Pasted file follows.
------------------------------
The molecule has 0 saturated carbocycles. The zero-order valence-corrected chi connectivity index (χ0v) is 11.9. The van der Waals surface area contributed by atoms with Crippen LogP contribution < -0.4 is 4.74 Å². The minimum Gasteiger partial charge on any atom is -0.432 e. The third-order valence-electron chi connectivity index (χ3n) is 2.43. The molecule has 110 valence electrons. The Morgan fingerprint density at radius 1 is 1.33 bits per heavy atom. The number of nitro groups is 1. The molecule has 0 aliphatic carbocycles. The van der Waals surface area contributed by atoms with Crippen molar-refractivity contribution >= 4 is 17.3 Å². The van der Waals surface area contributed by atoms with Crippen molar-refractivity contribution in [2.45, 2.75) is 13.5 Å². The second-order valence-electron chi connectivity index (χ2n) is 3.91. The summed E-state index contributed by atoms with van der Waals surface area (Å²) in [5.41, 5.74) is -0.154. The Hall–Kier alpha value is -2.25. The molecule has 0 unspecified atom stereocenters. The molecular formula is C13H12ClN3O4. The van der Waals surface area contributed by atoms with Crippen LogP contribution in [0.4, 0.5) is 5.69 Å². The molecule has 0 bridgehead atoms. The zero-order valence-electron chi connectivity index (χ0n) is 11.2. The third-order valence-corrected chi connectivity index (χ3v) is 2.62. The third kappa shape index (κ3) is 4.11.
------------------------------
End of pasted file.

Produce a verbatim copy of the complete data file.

The molecule has 0 saturated carbocycles. The zero-order valence-corrected chi connectivity index (χ0v) is 11.9. The van der Waals surface area contributed by atoms with Crippen LogP contribution < -0.4 is 4.74 Å². The minimum Gasteiger partial charge on any atom is -0.432 e. The third-order valence-electron chi connectivity index (χ3n) is 2.43. The molecule has 110 valence electrons. The Morgan fingerprint density at radius 1 is 1.33 bits per heavy atom. The number of nitro groups is 1. The molecule has 0 aliphatic carbocycles. The van der Waals surface area contributed by atoms with Crippen molar-refractivity contribution >= 4 is 17.3 Å². The van der Waals surface area contributed by atoms with Crippen molar-refractivity contribution in [2.45, 2.75) is 13.5 Å². The second-order valence-electron chi connectivity index (χ2n) is 3.91. The summed E-state index contributed by atoms with van der Waals surface area (Å²) in [5.41, 5.74) is -0.154. The Hall–Kier alpha value is -2.25. The molecule has 0 unspecified atom stereocenters. The molecular formula is C13H12ClN3O4. The van der Waals surface area contributed by atoms with Crippen LogP contribution in [0.4, 0.5) is 5.69 Å². The molecule has 0 bridgehead atoms. The zero-order valence-electron chi connectivity index (χ0n) is 11.2. The third-order valence-corrected chi connectivity index (χ3v) is 2.62. The third kappa shape index (κ3) is 4.11.